Diversity and inclusion are intrinsically linked with another global mega theme – the transition to a low-carbon economy. “Achieving the full economic and environmental potential of the sustainable energy agenda is really linked to our ability to advance on DE&I,” says Instar’s Sarah Borg-Olivier.

“There is a lot of evidence that women, low-income households and marginalised communities disproportionately bear the burden of poor infrastructure, energy affordability and of climate change. For the energy transition to be just, it must be equitable and take into account the needs of current and future workers and communities.”

Five million jobs are predicted by the International Energy Agency to disappear from fossil fuel industries by 2030 and the effects of that must be considered carefully.

“If a large oil company is employing thousands in locations across Africa, what will the impact be on those employees as production decreases?” asks Megan Fielding, senior director of responsible investment at Nuveen. “We know there will be downsizing and lay-offs – where will those people find jobs when big oil has been the dominant employer in those regions? There is a growing emphasis on a just transition and rightly so.”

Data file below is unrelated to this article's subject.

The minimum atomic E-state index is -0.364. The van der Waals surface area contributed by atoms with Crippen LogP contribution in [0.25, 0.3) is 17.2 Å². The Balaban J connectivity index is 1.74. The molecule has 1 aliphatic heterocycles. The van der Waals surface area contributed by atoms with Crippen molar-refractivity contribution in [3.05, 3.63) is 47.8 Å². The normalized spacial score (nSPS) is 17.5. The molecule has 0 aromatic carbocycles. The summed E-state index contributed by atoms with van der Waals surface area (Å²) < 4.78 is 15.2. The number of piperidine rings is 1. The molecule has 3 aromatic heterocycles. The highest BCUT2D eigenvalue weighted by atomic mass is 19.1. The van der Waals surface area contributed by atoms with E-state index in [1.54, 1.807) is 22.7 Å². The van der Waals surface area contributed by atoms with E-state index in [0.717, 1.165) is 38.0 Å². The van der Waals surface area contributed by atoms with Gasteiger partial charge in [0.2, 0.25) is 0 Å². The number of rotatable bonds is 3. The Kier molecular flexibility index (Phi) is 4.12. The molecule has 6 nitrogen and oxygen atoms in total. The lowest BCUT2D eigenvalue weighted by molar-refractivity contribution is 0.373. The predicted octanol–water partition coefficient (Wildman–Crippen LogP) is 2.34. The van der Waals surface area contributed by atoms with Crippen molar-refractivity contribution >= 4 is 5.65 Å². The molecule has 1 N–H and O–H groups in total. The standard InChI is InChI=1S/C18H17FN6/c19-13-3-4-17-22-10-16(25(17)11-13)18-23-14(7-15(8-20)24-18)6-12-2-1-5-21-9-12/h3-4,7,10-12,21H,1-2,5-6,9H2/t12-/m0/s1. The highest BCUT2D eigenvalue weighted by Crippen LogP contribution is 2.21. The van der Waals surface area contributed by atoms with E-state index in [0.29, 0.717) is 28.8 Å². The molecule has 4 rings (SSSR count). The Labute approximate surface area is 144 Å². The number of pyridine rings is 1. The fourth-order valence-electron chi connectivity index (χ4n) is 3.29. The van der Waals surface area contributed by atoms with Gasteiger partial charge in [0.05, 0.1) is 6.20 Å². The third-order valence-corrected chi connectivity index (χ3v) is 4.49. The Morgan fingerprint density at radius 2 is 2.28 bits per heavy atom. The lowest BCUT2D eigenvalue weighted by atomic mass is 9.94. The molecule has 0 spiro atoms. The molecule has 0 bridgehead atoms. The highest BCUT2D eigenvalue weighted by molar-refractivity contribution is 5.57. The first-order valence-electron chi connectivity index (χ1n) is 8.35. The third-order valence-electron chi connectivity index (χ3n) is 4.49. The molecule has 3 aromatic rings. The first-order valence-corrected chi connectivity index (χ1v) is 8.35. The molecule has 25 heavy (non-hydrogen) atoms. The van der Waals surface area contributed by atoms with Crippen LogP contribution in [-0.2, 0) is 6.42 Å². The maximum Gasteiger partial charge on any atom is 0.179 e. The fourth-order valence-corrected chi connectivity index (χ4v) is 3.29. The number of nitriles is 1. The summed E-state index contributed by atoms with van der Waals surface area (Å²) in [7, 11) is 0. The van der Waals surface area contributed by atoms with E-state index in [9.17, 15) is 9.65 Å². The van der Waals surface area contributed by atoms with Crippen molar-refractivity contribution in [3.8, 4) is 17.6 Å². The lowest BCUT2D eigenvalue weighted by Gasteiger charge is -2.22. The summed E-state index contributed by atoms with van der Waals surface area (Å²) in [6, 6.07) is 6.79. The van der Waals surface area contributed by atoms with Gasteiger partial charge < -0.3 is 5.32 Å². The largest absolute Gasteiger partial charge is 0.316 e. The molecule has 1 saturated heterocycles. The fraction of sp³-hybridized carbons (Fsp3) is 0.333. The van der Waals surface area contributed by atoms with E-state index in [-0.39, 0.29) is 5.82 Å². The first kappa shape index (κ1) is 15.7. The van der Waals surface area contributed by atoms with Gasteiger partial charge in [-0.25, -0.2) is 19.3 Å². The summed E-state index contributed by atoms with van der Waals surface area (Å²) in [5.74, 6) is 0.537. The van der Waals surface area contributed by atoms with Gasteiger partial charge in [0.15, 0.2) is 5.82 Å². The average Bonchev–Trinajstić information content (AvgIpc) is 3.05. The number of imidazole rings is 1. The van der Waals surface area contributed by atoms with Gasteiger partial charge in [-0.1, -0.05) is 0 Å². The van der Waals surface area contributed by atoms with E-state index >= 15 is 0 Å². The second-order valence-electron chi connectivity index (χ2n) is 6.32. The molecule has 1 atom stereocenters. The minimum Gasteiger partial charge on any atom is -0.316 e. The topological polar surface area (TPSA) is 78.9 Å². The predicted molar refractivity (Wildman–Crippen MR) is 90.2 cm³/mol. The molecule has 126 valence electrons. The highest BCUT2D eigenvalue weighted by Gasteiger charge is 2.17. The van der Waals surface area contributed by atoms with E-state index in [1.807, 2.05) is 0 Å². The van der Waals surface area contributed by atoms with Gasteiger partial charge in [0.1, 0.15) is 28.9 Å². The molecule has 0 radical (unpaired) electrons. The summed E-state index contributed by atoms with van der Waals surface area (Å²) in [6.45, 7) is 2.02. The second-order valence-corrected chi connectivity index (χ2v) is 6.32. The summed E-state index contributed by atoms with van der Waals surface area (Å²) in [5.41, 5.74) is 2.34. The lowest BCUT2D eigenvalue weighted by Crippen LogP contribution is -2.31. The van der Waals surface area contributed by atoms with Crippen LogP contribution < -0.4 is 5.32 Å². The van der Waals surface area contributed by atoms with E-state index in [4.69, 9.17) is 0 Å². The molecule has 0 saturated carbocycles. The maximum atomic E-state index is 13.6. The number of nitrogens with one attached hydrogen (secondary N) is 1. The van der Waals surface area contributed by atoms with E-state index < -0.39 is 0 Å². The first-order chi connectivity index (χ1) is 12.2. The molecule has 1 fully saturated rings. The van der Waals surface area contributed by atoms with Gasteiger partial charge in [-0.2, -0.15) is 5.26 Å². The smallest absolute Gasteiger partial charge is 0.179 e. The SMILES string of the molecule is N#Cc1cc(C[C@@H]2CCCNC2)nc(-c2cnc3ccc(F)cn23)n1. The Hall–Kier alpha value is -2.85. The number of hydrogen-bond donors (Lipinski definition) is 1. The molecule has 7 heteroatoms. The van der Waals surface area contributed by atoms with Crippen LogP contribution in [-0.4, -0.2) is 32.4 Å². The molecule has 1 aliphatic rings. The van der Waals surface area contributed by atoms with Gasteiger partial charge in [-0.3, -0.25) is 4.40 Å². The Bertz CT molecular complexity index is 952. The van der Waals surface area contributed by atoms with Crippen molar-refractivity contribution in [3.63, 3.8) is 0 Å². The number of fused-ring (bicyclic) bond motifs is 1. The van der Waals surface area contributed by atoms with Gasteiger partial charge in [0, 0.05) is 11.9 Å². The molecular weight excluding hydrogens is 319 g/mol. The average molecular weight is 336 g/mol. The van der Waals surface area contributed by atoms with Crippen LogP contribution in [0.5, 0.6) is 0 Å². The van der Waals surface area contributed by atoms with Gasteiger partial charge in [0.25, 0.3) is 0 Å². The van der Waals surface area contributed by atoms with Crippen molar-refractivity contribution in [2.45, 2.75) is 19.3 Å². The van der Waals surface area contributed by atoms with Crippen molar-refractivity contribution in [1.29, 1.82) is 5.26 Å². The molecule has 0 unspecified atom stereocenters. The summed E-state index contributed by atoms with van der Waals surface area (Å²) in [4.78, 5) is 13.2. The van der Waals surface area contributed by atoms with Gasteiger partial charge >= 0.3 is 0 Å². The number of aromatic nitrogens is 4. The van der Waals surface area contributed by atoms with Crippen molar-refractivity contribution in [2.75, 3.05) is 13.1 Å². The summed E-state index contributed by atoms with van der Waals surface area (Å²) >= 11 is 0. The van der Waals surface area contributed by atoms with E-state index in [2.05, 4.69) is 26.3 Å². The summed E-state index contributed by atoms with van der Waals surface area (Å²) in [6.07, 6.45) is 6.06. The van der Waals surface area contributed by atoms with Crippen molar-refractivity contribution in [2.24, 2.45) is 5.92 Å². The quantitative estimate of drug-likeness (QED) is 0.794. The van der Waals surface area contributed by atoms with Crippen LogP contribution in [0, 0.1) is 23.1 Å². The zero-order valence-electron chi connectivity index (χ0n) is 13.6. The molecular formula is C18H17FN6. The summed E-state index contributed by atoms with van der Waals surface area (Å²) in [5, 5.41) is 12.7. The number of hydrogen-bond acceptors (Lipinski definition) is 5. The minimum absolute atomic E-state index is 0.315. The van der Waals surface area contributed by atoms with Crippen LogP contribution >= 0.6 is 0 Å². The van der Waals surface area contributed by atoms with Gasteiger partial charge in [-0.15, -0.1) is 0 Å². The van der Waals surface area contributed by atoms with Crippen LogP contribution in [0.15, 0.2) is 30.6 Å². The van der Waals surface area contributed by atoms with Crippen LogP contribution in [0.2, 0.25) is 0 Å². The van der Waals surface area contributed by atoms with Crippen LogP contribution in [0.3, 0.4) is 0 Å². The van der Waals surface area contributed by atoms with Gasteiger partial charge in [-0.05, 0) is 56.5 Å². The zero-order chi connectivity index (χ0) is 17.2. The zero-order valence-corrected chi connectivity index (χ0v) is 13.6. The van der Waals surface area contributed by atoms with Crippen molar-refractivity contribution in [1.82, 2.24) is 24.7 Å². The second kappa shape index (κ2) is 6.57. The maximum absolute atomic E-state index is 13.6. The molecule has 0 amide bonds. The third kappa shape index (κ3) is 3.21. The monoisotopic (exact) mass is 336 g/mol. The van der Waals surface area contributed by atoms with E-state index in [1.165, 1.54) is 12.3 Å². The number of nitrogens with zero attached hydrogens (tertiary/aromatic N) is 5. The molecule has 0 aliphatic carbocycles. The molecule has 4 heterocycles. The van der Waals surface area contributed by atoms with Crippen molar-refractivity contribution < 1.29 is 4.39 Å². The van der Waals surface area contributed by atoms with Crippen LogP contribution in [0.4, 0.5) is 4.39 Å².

But while five million jobs will be lost, jobs in renewables are anticipated to almost triple to nearly 29 million by 2050, the IEA predicts. It is important that those employment opportunities reflect the full social spectrum that energy transition is designed to serve.

Ensuring the capital providers behind the energy transition are inviting diverse perspectives, voices and talents to the table is therefore critical to delivering on a just transition. And clearly those that do so will reap the rewards.

“Decarbonisation will involve a whole economy transition requiring more than $100 trillion of investment over the next three decades,” says Brookfield’s Lori Pearson. “Those organisations with diverse and experienced teams that can bring unique perspectives and solutions to identify the best opportunities and attract third-party capital will be well positioned to support the transition.”

Women represent 32 percent of workers in renewables, according to the International Renewable Energy Agency. This compares favourably with the 22 percent in traditional energy industries but lags behind the 48 percent in the overall labour force globally. Only 29 percent of female respondents to the IRENA survey felt the industry offered pay equity.